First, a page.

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Cox pins hopes on bundled digital options

Apr 29, 2002  •  Post A Comment

Cox Communications is becoming the bundled digital service champion at a time when many of its cable peers are suffering from slower subscriber growth, increased debt and disparaging financial statement disclosures.
But despite continued speculation to the contrary, company officials last week said they prefer to maintain their independence and grow organically and through conservative acquisitions.
There continues to be speculation that Cox will buy additional systems from cash-strapped Adelphia Communications or that Cox eventually may make the biggest grab for scale and power by merging with AOL Time Warner, perhaps by creating a spinoff cable system holding company.
However, with AOL Time Warner struggling with its own balance sheet issues, Cox is more likely to expand its base by being the acquirer of a smaller cable operator such as Adelphia, analysts said.
“We are comfortable at our current size and markets,” said Jim Robbins, Cox Communications president and CEO, during an April 23 first-quarter earnings call with investors. “That said, we may want to grow larger over time, given the right opportunities. But we do not feel compelled to make any acquisitions simply to get bigger.”
Tom Wolzien, analyst at Sanford Bernstein, said additional debt financing may position Cox as a potential consolidator of distressed cable assets if the price is right. Cox has $7 billion in debt.
Almost more important for now is the impact Cox’s successful bundling of three new digital services will have on the industry.
Cox, which was the first major cable operator to report quarterly earnings, may prove to be the industry exception rather than the rule in its success with new service rollout and subscriber growth.
The strong performance of Cox’s new bundled services, supported by $5 billion in capital spending over the past three years, is “significantly bucking industry trends,” according to Jessica Reif Cohen, an analyst at Merrill Lynch.
Cox was even able to reverse what has been the flat-to-falling basic subscriber growth at all cable operators in recent years by aggressively pushing its bundled services: digital video, high-speed data and IP voice. About 21 percent of new basic cable subscribers start their relationship with Cox by paying for two or more bundled services, the company said.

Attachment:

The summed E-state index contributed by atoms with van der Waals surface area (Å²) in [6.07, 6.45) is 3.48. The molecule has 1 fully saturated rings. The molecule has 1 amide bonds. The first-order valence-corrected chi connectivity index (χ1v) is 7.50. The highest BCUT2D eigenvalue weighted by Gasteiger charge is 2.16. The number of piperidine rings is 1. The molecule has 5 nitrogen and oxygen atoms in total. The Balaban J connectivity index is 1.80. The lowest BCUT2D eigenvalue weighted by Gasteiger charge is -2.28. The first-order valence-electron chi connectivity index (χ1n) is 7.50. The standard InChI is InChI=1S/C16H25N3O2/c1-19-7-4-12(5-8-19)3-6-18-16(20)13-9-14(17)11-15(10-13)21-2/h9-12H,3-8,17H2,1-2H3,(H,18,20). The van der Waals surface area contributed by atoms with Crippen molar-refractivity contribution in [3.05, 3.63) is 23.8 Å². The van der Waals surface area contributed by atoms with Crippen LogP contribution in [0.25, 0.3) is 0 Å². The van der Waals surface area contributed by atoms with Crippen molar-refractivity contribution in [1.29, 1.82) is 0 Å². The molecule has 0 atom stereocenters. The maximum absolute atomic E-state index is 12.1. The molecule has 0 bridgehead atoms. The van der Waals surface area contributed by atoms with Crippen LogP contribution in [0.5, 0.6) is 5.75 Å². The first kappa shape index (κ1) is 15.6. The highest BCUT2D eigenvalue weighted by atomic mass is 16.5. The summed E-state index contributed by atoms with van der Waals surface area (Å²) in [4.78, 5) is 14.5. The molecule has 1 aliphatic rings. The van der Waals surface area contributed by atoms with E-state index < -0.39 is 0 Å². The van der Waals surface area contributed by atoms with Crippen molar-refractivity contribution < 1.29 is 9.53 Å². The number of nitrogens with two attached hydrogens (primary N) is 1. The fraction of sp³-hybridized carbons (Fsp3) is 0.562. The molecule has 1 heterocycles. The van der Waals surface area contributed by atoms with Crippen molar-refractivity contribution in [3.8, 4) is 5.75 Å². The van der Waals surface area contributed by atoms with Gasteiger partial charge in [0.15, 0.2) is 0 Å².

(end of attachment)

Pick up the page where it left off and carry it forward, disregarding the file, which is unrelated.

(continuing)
Cox’s first-quarter basic-cable subscriber growth doubled from a year earlier to 1.3 percent, the highest level of growth Cox has seen in five years.
The result was nearly 19 percent growth in revenues to $1.2 billion and a 12 percent rise in operating cash flow to $402 million in the quarter. Net income fell 80 percent to $135.5 million, or 22 cents per share, reflecting a one-time $720 million gain on a derivative instrument.
Cox expects to meet its full-year target of 1.15 million new service subscribers. About one-quarter of its basic subscribers pay for digital services. But the penetration of digital cable services is much higher in select markets. Nearly half (46 percent) its subscribers in Orange County, Calif., and in Omaha, Neb. ( 44 percent), pay for bundled services.
Cox Cable’s bundled services have grown to 19 percent penetration of its countrywide system, from 12 percent a year ago. The company said last week it collects $140 in average monthly revenue per home from three-product-bundled customers and $88 from two-product-bundled customers.
Cox has been quick to build on that momentum by rolling out its new Entertainment on Demand service to all San Diego subscribers and as many as seven additional markets, or 43 percent of its homes already passed, over the next six months.
Cox also said it now has more than 1 million high-speed Internet customers, or more than 10 percent of homes already passed, andmore than 500,000 IP telephony customers.